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jeremy.champagne
jeremy.champagne

Psychotherapist's View: Those U.S. Immigrants Leave BehindHispanics in FocusPosted in Hispanics in Focus by Admin on October 01, 20132

As Latinos many of us are immigrants that have left a whole world behind us. I did, while I'm a psychotherapist, I’m also a former refugee from Nicaragua.  As such, I came like many immigrants to the U.S. and experienced those tough feelings of not only leaving my/our primary homeland but more importantly our familia.

The Separation
Some of us have left cousins, uncles, abuelos, and sadly at some point even been separated from our children.  As immigrants it’s a leaving of our homeland for what we understand to be a better world.  Those transitions though are never easy, and can involve struggling through long term separations. I know some people who have immigrated to the U.S. and not seen their children and/or wives/husbands in years.  Can you imagine how difficult it would be to not see your kids for such a long time?  Yet, to put food on the table for our distant family and make a better life for ourselves, well we choose to make that international journey.

The Separation Effect
These separations definitely affect us and affect our emotions.  The process of immigration is often traumatic.  As an immigrant and mental health professional I personally have seen how families have fallen apart and then fortunately put back together. The difficulties of having a split family, one who resides in the United States and another in our native land – affects not only our mental health but our physical health as well.  It’s tough.  Days go by, without a word from our families.  Further, life gets busy!  In that day to day of making a living – it’s all too easy to lose touch with the homeland.

Talk About It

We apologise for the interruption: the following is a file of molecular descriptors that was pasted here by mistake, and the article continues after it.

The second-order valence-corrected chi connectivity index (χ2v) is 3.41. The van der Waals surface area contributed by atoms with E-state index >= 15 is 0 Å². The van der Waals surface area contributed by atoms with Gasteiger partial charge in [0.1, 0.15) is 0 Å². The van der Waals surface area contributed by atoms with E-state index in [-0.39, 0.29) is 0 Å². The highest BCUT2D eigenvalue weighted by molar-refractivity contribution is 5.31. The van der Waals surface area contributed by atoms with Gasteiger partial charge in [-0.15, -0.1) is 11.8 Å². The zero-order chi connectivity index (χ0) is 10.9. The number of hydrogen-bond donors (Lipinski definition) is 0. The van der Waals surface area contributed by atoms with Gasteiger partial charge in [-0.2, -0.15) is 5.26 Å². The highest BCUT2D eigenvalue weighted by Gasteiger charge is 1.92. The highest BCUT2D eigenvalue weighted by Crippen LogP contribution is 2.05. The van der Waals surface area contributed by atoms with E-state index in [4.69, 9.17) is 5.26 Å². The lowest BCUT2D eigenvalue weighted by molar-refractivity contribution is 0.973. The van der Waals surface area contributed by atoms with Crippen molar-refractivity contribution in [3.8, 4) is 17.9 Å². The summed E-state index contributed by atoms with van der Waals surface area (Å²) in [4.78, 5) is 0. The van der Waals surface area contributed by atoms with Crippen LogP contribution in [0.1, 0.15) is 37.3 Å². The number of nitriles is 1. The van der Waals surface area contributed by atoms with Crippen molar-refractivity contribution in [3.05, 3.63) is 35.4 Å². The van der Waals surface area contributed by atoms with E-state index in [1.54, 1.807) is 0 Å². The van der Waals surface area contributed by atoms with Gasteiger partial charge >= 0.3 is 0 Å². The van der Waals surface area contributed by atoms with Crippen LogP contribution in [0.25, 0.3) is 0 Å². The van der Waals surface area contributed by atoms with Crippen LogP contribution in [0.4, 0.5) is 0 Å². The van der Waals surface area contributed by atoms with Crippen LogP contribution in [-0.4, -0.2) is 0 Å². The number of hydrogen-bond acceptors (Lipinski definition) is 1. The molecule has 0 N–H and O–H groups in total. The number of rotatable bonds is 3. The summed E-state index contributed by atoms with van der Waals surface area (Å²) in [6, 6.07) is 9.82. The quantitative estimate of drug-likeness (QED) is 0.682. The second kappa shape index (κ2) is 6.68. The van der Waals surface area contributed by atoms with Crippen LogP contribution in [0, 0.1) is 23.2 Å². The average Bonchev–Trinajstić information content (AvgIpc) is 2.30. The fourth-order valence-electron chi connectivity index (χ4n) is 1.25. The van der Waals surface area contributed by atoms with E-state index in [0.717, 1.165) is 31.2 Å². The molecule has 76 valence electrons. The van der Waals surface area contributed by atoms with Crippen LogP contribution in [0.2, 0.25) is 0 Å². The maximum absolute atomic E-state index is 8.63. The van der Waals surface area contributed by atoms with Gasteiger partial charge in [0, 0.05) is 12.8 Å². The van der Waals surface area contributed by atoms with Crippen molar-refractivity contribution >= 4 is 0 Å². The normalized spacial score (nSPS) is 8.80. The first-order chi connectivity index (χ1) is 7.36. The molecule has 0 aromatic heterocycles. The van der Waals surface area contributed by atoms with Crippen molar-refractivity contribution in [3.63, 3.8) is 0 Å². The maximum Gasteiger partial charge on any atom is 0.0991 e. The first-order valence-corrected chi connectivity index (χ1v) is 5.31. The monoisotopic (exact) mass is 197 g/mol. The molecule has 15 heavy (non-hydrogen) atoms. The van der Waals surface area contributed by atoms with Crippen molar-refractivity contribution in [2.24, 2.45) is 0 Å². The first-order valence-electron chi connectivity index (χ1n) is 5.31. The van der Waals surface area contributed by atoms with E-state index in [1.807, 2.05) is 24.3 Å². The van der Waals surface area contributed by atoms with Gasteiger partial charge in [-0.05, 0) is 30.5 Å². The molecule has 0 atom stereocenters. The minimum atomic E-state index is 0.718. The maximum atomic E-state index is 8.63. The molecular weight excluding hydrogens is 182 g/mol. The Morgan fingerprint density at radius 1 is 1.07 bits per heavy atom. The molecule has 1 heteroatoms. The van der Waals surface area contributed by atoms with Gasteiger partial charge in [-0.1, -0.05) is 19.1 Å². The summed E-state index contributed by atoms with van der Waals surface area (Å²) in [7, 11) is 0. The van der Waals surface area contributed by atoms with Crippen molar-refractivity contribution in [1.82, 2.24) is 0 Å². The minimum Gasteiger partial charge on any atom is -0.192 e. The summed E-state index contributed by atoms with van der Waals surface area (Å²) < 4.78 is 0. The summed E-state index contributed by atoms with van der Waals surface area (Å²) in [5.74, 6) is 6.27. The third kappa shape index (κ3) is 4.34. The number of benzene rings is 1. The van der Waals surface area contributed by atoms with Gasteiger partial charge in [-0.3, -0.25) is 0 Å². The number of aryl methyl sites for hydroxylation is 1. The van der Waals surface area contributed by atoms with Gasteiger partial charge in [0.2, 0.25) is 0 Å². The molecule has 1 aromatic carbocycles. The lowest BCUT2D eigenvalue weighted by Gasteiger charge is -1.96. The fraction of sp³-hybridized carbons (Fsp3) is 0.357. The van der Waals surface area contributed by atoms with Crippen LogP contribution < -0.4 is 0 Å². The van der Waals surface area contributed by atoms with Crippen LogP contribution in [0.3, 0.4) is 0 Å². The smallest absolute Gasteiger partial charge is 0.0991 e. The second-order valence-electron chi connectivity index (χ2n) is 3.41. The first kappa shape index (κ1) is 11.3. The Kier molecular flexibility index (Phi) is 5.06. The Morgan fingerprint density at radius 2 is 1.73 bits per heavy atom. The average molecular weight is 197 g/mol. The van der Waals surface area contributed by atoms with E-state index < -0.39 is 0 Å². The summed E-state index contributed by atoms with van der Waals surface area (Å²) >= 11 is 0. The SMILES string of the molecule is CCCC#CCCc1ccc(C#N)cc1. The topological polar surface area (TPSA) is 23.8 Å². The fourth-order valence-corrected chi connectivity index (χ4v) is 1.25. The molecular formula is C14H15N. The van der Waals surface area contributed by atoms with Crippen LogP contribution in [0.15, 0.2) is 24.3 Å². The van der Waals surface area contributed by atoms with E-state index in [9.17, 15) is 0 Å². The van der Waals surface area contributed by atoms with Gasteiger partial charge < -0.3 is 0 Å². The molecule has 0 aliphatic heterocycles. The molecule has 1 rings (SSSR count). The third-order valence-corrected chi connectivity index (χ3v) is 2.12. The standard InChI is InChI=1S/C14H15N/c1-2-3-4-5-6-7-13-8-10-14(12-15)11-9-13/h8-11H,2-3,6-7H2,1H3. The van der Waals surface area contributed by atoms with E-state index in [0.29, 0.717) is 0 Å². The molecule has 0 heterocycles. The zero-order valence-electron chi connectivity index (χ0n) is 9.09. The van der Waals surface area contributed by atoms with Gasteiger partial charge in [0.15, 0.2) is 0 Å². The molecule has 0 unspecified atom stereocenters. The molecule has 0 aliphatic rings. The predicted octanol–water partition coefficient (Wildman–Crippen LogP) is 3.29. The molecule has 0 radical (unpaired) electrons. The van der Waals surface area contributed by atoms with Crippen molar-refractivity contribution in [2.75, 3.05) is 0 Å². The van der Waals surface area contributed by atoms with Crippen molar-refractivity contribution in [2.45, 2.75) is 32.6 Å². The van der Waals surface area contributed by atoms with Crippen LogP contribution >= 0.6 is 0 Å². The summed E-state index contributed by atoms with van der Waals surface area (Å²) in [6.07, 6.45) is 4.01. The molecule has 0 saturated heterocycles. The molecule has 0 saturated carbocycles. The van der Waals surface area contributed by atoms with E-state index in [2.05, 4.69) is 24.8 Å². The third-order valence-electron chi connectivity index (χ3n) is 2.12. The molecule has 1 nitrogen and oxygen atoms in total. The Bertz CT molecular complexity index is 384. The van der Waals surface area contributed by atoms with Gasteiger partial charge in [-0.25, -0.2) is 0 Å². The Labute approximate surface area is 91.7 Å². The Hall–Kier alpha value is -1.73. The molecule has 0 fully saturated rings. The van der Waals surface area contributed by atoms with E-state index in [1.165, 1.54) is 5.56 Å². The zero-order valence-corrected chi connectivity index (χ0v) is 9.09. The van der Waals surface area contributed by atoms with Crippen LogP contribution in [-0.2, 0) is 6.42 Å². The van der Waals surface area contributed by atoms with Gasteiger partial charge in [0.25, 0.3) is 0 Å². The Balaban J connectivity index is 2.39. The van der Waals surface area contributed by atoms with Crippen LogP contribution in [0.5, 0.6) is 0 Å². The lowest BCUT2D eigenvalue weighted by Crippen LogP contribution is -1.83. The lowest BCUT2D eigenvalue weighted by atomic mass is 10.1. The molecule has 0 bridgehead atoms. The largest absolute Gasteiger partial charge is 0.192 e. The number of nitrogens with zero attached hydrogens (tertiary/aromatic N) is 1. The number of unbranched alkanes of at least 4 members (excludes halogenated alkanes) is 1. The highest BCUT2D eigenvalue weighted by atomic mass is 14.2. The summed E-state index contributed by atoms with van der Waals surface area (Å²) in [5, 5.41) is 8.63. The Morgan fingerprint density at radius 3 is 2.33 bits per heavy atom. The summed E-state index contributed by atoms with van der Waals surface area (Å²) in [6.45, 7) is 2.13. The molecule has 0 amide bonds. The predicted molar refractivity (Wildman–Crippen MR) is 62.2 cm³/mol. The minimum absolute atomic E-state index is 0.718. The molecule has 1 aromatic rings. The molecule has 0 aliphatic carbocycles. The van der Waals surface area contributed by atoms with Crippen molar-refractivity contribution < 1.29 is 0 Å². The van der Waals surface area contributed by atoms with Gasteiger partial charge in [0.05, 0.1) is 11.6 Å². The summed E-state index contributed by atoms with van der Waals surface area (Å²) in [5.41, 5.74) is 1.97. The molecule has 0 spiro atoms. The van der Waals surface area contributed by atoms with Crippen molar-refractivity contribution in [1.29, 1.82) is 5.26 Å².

It’s really important to take into consideration the daily struggles of split families and the effects this has on daily quality of life.  To remain healthy physically and mentally it is important to discuss our daily struggles and seek help If we are feeling desesperados (desperate), solos (alone), or deprimidos (depressed). 

Stay Connected!
Find new ways to stay connected! In this modern day and age emails, texts, cell phones, Skype, all make it easier to keep the bonds going and strong.  Many of our children are being raised by abuelos (grandparents) while their parents are trying to make a better life here in the U.S. or in another country. Although our families remain bonded at home we can easily become isolated here.  

Those left behind also will struggle mental health issues while apart from their loved ones. Immigration plays a major role in mental health and it is important for us to keep in mind how we can best support one another through these struggles. It could be that we or our children have been traumatized during the immigration journey. It is very important to reach out to friends, family, or professionals to discuss the difficulties we have endured and find community wherever you are.  

Know you are not alone.  

-Ana Champagne
Ana Champagne is an Aurora, Colorado based psychotherapist who practices psychotherapy at Insightful Solutions Counseling. For more information on Ana Champagne and her psychotherapy work visit: www.anachampagne.com andhttps://www.facebook.com/ana.champagne.35